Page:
A top defense adviser to Barack Obama is recommending that significant “residual” U.S. military forces remain in Iraq to ensure its stability, an emerging policy shift that is angering the Democratic Party’s anti-war left and has Republicans charging “flip-flop.”
As the level of violence has dropped dramatically in Iraq and receded as a top issue in the 2008 presidential election, the Obama campaign and its advisers are sending what Democratic defense analysts describe as “tantalizing hints” that his troop withdrawal plan will be far more flexible and gradual than his earlier calls for a complete pullout regardless of the situation on the ground.
“Rather than unilaterally and unconditionally withdrawing from Iraq and hoping the international community will fill the void and push the Iraqis toward accommodation - a very unlikely scenario - the United States must embrace a policy of ‘conditional engagement,’” writes Colin Kahl, a leading national security scholar at Georgetown University who is the chief coordinator of the Obama campaign’s working group on Iraq policy.
“This approach would couple a phased redeployment of combat forces with a commitment to providing residual support for the Iraqi government if and only if it moves toward genuine reconciliation,” Mr. Kahl writes in the July/August issue of Foreign Affairs.
Mr. Kahl told The Washington Times that his article and similar proposals in previous papers reflect his own views and do not necessarily represent the position of the presumptive Democratic nominee. But other Democratic foreign policy analysts say that statements by Mr. Kahl and the senator’s other advisers signaled the kind of advice he is getting - and considering - as he prepares for a fact-finding trip to Iraq later this summer.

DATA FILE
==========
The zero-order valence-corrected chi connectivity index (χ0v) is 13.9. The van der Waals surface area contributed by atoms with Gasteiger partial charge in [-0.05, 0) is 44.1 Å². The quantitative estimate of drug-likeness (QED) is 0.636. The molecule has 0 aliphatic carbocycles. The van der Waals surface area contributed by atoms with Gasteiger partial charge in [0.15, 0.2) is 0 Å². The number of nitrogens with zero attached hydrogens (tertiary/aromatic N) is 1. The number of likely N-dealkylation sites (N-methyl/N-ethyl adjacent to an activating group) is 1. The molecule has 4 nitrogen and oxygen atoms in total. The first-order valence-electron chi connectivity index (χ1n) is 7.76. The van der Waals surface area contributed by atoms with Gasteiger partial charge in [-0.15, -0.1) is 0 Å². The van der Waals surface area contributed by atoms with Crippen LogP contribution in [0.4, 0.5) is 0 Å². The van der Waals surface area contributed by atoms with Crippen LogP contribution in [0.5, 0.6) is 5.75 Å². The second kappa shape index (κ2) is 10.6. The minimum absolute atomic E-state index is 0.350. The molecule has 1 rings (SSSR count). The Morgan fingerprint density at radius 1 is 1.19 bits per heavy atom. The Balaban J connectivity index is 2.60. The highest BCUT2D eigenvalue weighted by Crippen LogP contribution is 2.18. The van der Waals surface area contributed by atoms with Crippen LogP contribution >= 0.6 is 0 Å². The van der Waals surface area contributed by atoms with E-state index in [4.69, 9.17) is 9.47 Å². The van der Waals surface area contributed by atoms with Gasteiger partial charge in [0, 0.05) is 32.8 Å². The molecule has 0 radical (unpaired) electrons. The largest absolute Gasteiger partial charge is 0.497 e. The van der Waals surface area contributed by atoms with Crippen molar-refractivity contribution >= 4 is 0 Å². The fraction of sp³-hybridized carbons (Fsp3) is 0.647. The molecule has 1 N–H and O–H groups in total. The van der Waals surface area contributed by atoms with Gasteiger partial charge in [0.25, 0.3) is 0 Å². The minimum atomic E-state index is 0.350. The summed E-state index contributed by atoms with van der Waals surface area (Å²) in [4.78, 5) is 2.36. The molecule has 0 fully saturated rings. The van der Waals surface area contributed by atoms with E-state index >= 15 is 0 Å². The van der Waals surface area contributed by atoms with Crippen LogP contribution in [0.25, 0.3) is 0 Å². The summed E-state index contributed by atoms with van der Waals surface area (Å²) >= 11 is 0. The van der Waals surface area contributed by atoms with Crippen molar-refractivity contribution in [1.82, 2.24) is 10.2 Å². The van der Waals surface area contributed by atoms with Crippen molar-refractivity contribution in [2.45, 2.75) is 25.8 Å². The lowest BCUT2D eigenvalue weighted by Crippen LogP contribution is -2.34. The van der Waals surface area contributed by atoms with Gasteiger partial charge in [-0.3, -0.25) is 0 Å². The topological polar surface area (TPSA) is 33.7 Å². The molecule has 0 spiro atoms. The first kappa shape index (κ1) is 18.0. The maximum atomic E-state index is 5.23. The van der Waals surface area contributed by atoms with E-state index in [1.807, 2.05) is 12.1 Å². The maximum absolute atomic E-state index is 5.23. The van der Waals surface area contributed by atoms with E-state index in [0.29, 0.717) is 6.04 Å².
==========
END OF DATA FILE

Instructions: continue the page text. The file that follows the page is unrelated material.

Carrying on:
The Iraq policy working group Mr. Kahl heads is made up of about two dozen people who include academics and former government and military officials, many from the Clinton administration. It includes foreign policy adviser Susan E. Rice, an assistant secretary of state under President Clinton; Richard J. Danzig, secretary of the Navy under Mr. Clinton; and Sarah Sewell, deputy assistant secretary of defense under Mr. Clinton.
Other Obama advisers have similarly differed with the freshman senator’s plan to withdraw all combat forces over a period of 16 months.
Samantha Power, Mr. Obama’s former foreign policy adviser, told the British Broadcasting Corp. in March that “You can’t make a commitment in March 2008 about what circumstances will be like in January of 2009. He will, of course, not rely on some plan that he’s crafted as a presidential candidate or a U.S. senator. He will rely upon a plan … that pulls together in consultation with people who are on the ground to whom he doesn’t have daily access now.”
Mr. Obama revealed Monday in an interview with the Military Times that he was now rethinking his unilateral call for a complete military pullout. Instead, he said any withdrawal would be “in a deliberate fashion, in consultation with the Iraqi government, at a pace that is determined in consultation with General [David H.] Petraeus and the other commanders on the ground.”
“If, on the other hand, you’ve got a deteriorating situation for some reason, then that’s going to have to be taken into account,” he said.
The Illinois Democrat appeared to be wavering on his Iraq pullout plan when he told reporters in Montana last week that he was in the process of making changes in his withdrawal policy. “When I go to Iraq and have a chance to talk to some of the commanders on the ground, I am sure I’ll have more information and will continue to refine my policies,” Mr. Obama said.
Sen. John McCain’s camp immediately pounced on that statement, saying his “changed course” proved “his past positions to be just empty words,” showing “once again that his words do not matter.”
“It’s clear Obama is rightly trying to reverse the central premise of his campaign: his pledge to immediately withdraw troops from Iraq,” said Alex Conant, spokesman for the Republican National Committee.
Obama campaign spokesman Robert Gibbs dropped further hints of a more gradual withdrawal strategy Monday, telling CNN, “Obviously you have to give commanders on the ground flexibility. We’d be crazy not to.”